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Getting Started with Meteor

Meteor is an ultra-simple environment for building modern websites. What once took weeks, even with the best tools, now takes hours with Meteor. The web was originally designed to work in the same way that mainframes worked in the 1970s. The application server rendered a screen and sent it over the network to a dumb terminal. Whenever the user did anything, that server re-rendered a whole new screen. This model served the Web well for over a decade. It gave rise to LAMP, Rails, Django, PHP. But the best teams, with the biggest budgets and the longest schedules, now build applications in JavaScript that run on the client. These apps have stellar interfaces. They don't reload pages. They are reactive: changes from any client immediately appear on everyone's screen. They've built them the hard way. Meteor makes it an order of magnitude simpler, and a lot more fun. You can build a complete application in a weekend, or a sufficiently caffeinated hackathon. No longer do you need to provision server resources, or deploy API endpoints in the cloud, or manage a database, or wrangle with an ORM layer, or swap back and forth between JavaScript and Ruby, or broadcast data invalidations to clients.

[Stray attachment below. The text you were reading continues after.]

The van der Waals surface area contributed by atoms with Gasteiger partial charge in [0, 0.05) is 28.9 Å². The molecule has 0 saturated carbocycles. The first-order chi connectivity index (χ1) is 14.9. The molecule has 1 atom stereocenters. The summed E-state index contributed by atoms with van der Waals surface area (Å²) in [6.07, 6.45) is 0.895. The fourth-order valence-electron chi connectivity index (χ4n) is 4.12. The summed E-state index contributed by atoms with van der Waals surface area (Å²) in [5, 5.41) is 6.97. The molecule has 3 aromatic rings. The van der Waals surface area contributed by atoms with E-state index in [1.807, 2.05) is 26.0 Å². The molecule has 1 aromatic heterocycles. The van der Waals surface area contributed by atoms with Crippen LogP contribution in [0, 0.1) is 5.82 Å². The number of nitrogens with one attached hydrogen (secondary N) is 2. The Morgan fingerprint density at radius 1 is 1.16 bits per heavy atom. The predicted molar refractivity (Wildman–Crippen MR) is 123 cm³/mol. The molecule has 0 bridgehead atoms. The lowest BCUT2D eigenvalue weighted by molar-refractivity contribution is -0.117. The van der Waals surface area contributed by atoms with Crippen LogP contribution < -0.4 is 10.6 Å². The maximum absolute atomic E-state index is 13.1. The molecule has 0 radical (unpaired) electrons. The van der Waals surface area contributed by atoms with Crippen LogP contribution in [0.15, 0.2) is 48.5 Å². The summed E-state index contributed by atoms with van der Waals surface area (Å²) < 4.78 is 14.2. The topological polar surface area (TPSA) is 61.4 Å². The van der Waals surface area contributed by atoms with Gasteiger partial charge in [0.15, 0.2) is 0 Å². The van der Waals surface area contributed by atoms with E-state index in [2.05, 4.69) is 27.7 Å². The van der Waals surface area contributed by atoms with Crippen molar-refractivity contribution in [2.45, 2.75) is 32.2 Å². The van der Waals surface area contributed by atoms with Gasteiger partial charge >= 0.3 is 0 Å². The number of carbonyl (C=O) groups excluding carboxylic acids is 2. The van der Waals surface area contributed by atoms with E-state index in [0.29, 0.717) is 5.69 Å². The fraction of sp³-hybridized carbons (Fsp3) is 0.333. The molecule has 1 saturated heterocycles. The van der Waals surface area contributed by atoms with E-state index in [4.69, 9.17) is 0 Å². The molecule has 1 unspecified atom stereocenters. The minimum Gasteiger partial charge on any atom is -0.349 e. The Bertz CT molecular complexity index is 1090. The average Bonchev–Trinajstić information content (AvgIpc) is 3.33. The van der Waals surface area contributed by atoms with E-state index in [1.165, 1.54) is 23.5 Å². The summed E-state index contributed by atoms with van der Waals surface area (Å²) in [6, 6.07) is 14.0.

This seminar will provide a brief overview of Meteor, discuss how to get started with this relatively new framework, and review a few source code examples.

5:30 - 6:00 - Food/Network
6:00 - Intro/Sponsor
6:00 - 7:30 – Presentation/Q&A
7:30 - Close

About the Presenter:
Michael Redlich is a currently a Senior Research Technician at a petrochemical research organization in Clinton, New Jersey with extensive experience in developing custom web and scientific laboratory applications. Mike also has experience as a Technical Support Engineer for Ai-Logix, Inc. where he provided technical support and developed telephony applications for customers. He has been a member of the Amateur Computer Group of New Jersey (ACGNJ) since 1996, and currently serves on the ACGNJ Board of Directors as President. Mike has also been facilitating the monthly ACGNJ Java Users Group since 2001. His technical experience includes objectoriented design and analysis, relational database design and development, computer security, C/C++, Java, and other programming/scripting languages. Mike has co-authored a number of articles with Barry Burd for Java Boutique. He has also conducted seminars at Emerging Technologies for the Enterprise since 2008, Trenton Computer Festival (TCF) since 1998, TCF Professional Conference since 2006, and other venues including Princeton Java Users Group, Capital District Java Developers Network, and New York Software Industry Association (NYSIA) Java Users Group. Mike serves as a Coordinator of the company’s Science Ambassador program where he has conducted numerous science demonstrations and served as a science fair judge for various elementary schools in central New Jersey. Mike holds a Bachelor of Science in Computer Science from Rutgers University.

Event Details
Date & Time: 
Thu, 05/23/2013 - 5:30pm
Enable Labs
415 River St 4th Floor
Troy, NY 12180